How to Discuss Finances When You Get Married
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Tying the knot means gaining a partner with whom you’ll go through life’s ups and downs. And while money management may not be the most exciting part of the journey, it’s a vital point to discuss prior to and throughout your marriage and family life.

Love and money professional Bethany Palmer, one half of The Money Couple, which helps couples avoid clashes over money, provides suggestions for tackling the subject of money with your partner.

Be Honest and Upfront About Your Personal Money Management

Money secrets can kill relationships, Palmer says, so be honest about your situation at the onset. If you’re bringing debt or a poor credit history into a marriage, for instance — and don’t talk about it first — you’re not putting a solid foundation under your relationship.

"We know it can be scary, but it’s important to have full money transparency," Palmer says.

Open communication isn’t only necessary in the beginning. Seek to constantly maintain clear and frequent communication about money throughout your marriage.

Know Your ‘Money Personalities’

Palmer contends that everyone has a "money personality" - or personal money management style. In a marriage, you need to know and understand both your own and your partner’s money personality. For example: Are you a spender or a security seeker? Do you penny-pinch and clip coupons, or do you immediately spend a portion of every paycheck you get? Are you a saver or an investor?

Palmer says 80 percent of couples who take The Money Couple personality assessment are actually in a relationship with someone with a very different money personality.

"Many people marry their money opposite because opposites attract," she says, adding that this doesn’t have to be a bad thing. "Remember you love this person. If you try to change who he or she is when it comes to money, you will drive away him or her and you will drive yourself crazy."

Create a Strategy for Handling Finances After ‘I Do’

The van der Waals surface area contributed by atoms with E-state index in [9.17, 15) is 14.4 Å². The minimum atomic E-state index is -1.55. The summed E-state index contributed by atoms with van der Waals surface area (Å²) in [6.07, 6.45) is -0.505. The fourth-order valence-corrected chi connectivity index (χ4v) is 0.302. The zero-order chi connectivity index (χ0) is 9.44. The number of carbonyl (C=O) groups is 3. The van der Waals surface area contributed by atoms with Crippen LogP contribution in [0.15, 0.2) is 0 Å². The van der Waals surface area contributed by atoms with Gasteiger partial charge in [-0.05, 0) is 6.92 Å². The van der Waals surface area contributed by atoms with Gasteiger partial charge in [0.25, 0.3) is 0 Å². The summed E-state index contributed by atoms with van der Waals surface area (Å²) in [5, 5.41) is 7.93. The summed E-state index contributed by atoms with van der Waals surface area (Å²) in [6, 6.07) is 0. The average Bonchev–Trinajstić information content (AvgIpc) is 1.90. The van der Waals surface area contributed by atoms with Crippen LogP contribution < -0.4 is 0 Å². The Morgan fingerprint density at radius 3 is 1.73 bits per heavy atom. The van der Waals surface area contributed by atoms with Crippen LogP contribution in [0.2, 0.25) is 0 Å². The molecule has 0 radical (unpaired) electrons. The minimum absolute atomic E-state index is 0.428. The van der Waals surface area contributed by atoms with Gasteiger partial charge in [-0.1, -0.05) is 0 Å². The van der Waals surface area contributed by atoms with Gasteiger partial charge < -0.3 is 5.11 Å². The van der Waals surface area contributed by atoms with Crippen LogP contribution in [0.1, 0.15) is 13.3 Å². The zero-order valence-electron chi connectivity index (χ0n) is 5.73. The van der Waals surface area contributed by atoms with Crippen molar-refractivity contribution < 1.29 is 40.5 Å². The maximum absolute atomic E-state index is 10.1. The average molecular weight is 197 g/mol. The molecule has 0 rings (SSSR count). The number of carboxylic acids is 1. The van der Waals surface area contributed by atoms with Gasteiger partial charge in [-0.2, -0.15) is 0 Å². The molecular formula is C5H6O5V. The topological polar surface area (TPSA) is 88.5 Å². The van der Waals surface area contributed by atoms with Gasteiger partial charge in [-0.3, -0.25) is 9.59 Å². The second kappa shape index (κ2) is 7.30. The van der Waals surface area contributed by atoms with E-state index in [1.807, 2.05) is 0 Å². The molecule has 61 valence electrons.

Once you understand how your partner handles money, together devise a game plan for the future. Consider these questions, for example:

  • How much will each of you save from your paychecks to put toward retirement?
  • Will you combine accounts or keep them separate?
  • Who will be responsible for paying monthly bills on time?
  • Will a spender have a separate fund for impulse purchases?
  • Will a security seeker have a rainy-day fund for emergencies?
  • How often will you formally discuss and update your financial picture?

There are no right or wrong answers to these family money management questions. They’re decisions you should make as a couple based on what’s right for the two of you. Once you have a strategy in place, you’ll have a clearer picture of what your financial life may look like going forward.

"Make sure you have a financial future plan that is flexible and realistic, and will take into consideration both of your money personalities," Palmer says.

Ultimately, talking about finances doesn’t have to ruin the excitement of getting married.

"The fact is, money affects our relationship every day, every hour, whether we want to admit it or not," Palmer says. So take control to help ensure your financial life together is a positive one.

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This information is general in nature and is provided for educational purposes only. Regions makes no representations as to the accuracy, completeness, timeliness, suitability, or validity of any information presented. Information provided should not be relied on or interpreted as accounting, financial planning, investment, legal, or tax advice. Regions encourages you to consult a professional for advice applicable to your specific situation.

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